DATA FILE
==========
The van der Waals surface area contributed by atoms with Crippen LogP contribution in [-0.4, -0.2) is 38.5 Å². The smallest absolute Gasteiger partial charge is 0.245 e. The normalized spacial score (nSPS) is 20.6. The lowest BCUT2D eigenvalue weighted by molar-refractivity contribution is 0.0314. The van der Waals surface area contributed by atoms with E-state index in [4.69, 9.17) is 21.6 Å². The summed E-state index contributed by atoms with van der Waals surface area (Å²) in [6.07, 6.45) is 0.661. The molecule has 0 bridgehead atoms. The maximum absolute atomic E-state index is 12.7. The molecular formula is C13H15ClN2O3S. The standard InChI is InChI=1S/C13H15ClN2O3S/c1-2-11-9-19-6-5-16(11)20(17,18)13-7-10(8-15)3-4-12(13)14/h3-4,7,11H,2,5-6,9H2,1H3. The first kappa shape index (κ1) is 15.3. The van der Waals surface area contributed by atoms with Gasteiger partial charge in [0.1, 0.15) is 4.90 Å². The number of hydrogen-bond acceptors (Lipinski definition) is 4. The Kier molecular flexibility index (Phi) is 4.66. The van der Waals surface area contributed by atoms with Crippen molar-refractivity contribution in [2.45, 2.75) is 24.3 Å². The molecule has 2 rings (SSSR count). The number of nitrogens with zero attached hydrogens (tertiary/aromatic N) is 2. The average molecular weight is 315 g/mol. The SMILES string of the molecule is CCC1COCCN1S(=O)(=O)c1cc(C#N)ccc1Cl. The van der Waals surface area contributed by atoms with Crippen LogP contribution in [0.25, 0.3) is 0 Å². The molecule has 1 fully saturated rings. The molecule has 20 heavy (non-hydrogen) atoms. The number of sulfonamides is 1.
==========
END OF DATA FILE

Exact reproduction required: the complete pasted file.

The van der Waals surface area contributed by atoms with Crippen LogP contribution in [-0.4, -0.2) is 38.5 Å². The smallest absolute Gasteiger partial charge is 0.245 e. The normalized spacial score (nSPS) is 20.6. The lowest BCUT2D eigenvalue weighted by molar-refractivity contribution is 0.0314. The van der Waals surface area contributed by atoms with E-state index in [4.69, 9.17) is 21.6 Å². The summed E-state index contributed by atoms with van der Waals surface area (Å²) in [6.07, 6.45) is 0.661. The molecule has 0 bridgehead atoms. The maximum absolute atomic E-state index is 12.7. The molecular formula is C13H15ClN2O3S. The standard InChI is InChI=1S/C13H15ClN2O3S/c1-2-11-9-19-6-5-16(11)20(17,18)13-7-10(8-15)3-4-12(13)14/h3-4,7,11H,2,5-6,9H2,1H3. The first kappa shape index (κ1) is 15.3. The van der Waals surface area contributed by atoms with Gasteiger partial charge in [0.1, 0.15) is 4.90 Å². The number of hydrogen-bond acceptors (Lipinski definition) is 4. The Kier molecular flexibility index (Phi) is 4.66. The van der Waals surface area contributed by atoms with Crippen molar-refractivity contribution in [2.45, 2.75) is 24.3 Å². The molecule has 2 rings (SSSR count). The number of nitrogens with zero attached hydrogens (tertiary/aromatic N) is 2. The average molecular weight is 315 g/mol. The SMILES string of the molecule is CCC1COCCN1S(=O)(=O)c1cc(C#N)ccc1Cl. The van der Waals surface area contributed by atoms with Crippen LogP contribution in [0.25, 0.3) is 0 Å². The molecule has 1 fully saturated rings. The molecule has 20 heavy (non-hydrogen) atoms. The number of sulfonamides is 1.